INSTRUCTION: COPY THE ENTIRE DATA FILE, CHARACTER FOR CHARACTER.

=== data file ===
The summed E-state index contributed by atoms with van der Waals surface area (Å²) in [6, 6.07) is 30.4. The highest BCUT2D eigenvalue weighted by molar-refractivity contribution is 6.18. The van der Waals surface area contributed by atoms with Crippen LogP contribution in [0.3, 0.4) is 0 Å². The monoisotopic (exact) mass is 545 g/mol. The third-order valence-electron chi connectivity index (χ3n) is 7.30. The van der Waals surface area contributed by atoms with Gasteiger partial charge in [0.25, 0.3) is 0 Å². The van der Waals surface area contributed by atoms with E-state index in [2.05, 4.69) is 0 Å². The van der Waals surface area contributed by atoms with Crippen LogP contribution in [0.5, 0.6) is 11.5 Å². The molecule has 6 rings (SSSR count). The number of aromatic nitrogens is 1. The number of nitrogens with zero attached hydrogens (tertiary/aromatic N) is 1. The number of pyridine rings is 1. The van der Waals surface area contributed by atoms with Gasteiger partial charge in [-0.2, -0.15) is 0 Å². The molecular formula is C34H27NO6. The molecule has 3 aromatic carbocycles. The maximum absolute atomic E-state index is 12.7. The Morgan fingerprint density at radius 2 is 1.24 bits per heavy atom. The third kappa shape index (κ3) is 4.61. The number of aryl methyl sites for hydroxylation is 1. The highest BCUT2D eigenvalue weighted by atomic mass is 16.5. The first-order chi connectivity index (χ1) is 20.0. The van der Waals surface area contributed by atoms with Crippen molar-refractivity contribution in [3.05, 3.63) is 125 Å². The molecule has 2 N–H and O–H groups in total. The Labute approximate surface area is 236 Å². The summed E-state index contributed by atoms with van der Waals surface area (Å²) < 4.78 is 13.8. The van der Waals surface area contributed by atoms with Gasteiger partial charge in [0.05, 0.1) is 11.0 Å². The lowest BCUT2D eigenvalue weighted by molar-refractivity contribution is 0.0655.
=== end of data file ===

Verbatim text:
The summed E-state index contributed by atoms with van der Waals surface area (Å²) in [6, 6.07) is 30.4. The highest BCUT2D eigenvalue weighted by molar-refractivity contribution is 6.18. The van der Waals surface area contributed by atoms with Crippen LogP contribution in [0.3, 0.4) is 0 Å². The monoisotopic (exact) mass is 545 g/mol. The third-order valence-electron chi connectivity index (χ3n) is 7.30. The van der Waals surface area contributed by atoms with Gasteiger partial charge in [0.25, 0.3) is 0 Å². The van der Waals surface area contributed by atoms with E-state index in [2.05, 4.69) is 0 Å². The van der Waals surface area contributed by atoms with Crippen LogP contribution in [0.5, 0.6) is 11.5 Å². The molecule has 6 rings (SSSR count). The number of aromatic nitrogens is 1. The number of nitrogens with zero attached hydrogens (tertiary/aromatic N) is 1. The number of pyridine rings is 1. The van der Waals surface area contributed by atoms with Gasteiger partial charge in [-0.2, -0.15) is 0 Å². The molecular formula is C34H27NO6. The molecule has 3 aromatic carbocycles. The maximum absolute atomic E-state index is 12.7. The Morgan fingerprint density at radius 2 is 1.24 bits per heavy atom. The third kappa shape index (κ3) is 4.61. The number of aryl methyl sites for hydroxylation is 1. The highest BCUT2D eigenvalue weighted by atomic mass is 16.5. The first-order chi connectivity index (χ1) is 20.0. The van der Waals surface area contributed by atoms with Crippen molar-refractivity contribution in [3.05, 3.63) is 125 Å². The molecule has 2 N–H and O–H groups in total. The Labute approximate surface area is 236 Å². The summed E-state index contributed by atoms with van der Waals surface area (Å²) < 4.78 is 13.8. The van der Waals surface area contributed by atoms with Gasteiger partial charge in [0.05, 0.1) is 11.0 Å². The lowest BCUT2D eigenvalue weighted by molar-refractivity contribution is 0.0655.